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Winning A World Series And Being The Best Pitcher Of A Generation Is Obviously Dope, But C’mon: The Highland Park Product’s Great-Uncle Discovered Pluto.

On Tuesday night — at the Texas Rangers’ shiny new Globe Life Field home in Arlington, Texas, of all places — the Los Angeles Dodgers beat the Tampa Bay Rays in Game 6 of the 2020 World Series. Beyond clinching the historic and title-starved franchise’s first championship since 1988, the victory also ties a sweet bow on the career of Highland Park native and lauded Dodgers ace Clayton Kershaw — and not just because it went down mere miles from his childhood home.

For going on a decade now, Kershaw has been considered the best pitcher of his generation, if not all time. And yet, for all of his on-field successes and skill, the 32-year-old had until this year largely underwhelmed in the postseason stage. But no more: In his two starts in the 2020 World Series, Kershaw finally lived up to his well-deserved hype, posting a 2.31 ERA over 11.2 innings pitched while earning two wins and mowing down 14 batters.

So, yes: When the series-clinching moment finally came, you could plainly see the relief and exuberance on Kershaw’s face as the cameras predictably followed him celebrating with his teammates.

It was a hell of a moment for sure — a coronation fit for a king, and an accomplishment Kershaw’s extended family will surely brag on for generations to come.

On the other hand: Kershaw’s great-uncle Clyde Tombaugh is the astronomer who discovered Pluto in 1930, so maybe a World Series win isn’t such a huge deal in the great scheme of things for the Kershaw family tree?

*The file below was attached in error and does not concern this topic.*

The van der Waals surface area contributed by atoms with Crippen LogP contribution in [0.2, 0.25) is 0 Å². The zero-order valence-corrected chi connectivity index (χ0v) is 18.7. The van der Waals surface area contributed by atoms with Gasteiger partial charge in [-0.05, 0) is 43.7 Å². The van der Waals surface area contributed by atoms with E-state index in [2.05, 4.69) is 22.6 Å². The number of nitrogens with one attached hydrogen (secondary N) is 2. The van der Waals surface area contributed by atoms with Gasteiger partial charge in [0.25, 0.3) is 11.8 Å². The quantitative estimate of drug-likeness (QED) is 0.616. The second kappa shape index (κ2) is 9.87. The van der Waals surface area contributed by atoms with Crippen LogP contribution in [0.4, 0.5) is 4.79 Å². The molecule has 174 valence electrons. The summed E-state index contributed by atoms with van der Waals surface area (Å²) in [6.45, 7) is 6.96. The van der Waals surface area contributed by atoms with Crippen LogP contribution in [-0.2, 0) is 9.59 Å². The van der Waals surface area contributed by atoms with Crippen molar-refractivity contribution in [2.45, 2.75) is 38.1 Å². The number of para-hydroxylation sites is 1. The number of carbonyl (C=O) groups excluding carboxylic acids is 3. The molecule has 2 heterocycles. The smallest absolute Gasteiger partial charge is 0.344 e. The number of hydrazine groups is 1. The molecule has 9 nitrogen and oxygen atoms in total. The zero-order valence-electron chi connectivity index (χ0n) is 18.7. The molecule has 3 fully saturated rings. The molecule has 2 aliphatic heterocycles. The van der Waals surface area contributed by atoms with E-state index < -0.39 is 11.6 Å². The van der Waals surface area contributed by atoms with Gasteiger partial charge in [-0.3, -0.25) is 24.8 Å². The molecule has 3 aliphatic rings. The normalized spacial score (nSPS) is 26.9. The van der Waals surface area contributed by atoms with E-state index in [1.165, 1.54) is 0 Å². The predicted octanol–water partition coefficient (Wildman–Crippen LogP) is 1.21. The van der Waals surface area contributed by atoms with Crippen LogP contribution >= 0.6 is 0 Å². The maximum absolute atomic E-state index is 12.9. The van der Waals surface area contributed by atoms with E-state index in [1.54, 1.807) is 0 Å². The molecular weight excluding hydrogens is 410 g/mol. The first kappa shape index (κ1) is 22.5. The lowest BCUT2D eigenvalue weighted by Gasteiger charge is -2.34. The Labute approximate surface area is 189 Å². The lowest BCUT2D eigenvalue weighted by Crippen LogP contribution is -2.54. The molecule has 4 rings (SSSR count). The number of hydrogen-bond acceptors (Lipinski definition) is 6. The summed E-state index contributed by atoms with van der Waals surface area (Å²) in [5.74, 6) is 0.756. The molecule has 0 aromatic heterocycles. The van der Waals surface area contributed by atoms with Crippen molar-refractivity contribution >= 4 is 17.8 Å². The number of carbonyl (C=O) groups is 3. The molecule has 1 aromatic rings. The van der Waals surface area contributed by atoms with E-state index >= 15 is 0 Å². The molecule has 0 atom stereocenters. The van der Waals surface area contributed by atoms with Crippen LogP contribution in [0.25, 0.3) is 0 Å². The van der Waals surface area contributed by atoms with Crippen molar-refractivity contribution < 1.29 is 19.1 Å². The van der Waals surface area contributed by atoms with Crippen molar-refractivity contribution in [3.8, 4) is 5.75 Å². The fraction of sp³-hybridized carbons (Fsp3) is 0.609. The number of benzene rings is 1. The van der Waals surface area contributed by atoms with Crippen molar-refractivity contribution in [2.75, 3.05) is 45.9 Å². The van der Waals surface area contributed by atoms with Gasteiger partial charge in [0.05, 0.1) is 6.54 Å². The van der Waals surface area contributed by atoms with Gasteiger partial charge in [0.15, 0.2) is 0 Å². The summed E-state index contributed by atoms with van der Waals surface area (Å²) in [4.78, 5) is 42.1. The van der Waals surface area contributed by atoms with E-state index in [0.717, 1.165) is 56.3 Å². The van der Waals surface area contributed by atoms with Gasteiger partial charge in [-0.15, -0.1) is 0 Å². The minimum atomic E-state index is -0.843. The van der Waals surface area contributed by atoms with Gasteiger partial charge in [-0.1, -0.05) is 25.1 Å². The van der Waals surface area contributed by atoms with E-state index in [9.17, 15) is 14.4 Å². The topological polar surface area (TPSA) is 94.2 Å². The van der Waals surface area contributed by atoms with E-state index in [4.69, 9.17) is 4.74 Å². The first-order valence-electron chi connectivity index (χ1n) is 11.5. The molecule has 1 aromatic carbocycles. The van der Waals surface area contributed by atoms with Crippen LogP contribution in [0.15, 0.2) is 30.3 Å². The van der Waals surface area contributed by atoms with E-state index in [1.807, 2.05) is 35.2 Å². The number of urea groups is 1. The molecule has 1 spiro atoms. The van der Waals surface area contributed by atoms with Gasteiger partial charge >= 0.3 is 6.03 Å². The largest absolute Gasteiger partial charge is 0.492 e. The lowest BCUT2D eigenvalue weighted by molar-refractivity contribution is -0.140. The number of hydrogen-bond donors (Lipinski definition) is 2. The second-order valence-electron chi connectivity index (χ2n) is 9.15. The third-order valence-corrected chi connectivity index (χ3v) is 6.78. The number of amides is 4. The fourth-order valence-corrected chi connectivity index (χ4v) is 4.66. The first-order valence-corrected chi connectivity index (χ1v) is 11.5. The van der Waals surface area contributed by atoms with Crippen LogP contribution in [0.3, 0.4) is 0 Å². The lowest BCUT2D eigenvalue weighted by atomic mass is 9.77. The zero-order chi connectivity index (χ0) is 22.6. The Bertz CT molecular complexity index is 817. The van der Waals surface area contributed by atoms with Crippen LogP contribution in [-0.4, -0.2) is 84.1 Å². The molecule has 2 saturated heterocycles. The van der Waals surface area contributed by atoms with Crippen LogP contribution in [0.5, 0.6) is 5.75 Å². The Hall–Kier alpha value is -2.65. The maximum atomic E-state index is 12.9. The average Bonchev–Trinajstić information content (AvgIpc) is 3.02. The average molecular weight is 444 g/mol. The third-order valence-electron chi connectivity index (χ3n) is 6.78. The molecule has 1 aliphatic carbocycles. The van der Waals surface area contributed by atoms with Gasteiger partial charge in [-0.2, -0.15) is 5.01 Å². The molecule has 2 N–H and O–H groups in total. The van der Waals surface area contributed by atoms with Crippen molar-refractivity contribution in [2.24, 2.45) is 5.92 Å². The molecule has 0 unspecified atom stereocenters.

For his part, and to his credit, Kershaw is quite proud of his ancestor’s achievement. After Tombaugh passed in 1997, Kershaw has used his considerable platform to celebrate his great-uncle’s discovery — and to keep championing Pluto’s designation as a full-on planet despite its 2006 downgrading to a “dwarf planet.”

Kershaw first publicly touted his familial connection to Pluto — and his dedication to its former status — in a 2009 online fan Q&A with ESPNLosAngeles. Then, in 2015, he discussed it during an interview on Jimmy Kimmel Live!, doubling down on his stance and even sharing a little insight into his family’s thoughts on the matter.

“It’s something that’s been a huge problem in the Kershaw/Tombaugh family for a couple of years now,” he said when Kimmel broached the subject. “My great uncle discovered Pluto. I know that sounds like a joke when it comes out, but it’s true. Clyde Tombaugh, [my] great uncle, discovered Pluto. And they took it away from us — said it’s a dwarf planet now. What scientists just decide to just get in a room one day and say, ‘Oh, you know, we’re out with Pluto’?”

A year later, he kept on the crusade, publicly responding to a NASA tweet about the possible discovery of a new ninth with a “U mean 10th right? #neverforgetpluto” retort.

Is discovering a planet — even a downgraded one — a bigger deal than winning a World Series? Yes, by any metric, it’s an objectively cooler feat: 116 entire teams have been crowned World Series champions in Major League Baseball history; only eight people in the history of man can claim having discovered an object worth of being a planet in our solar system, even if only for a short while.

Still: Major props to Clayton for finally reaching the pinnacle of his own field. That’s a massive achievement.

I’m sure his relatives think it’s pretty neat.

Not Pluto-level neat, but neat just the same.

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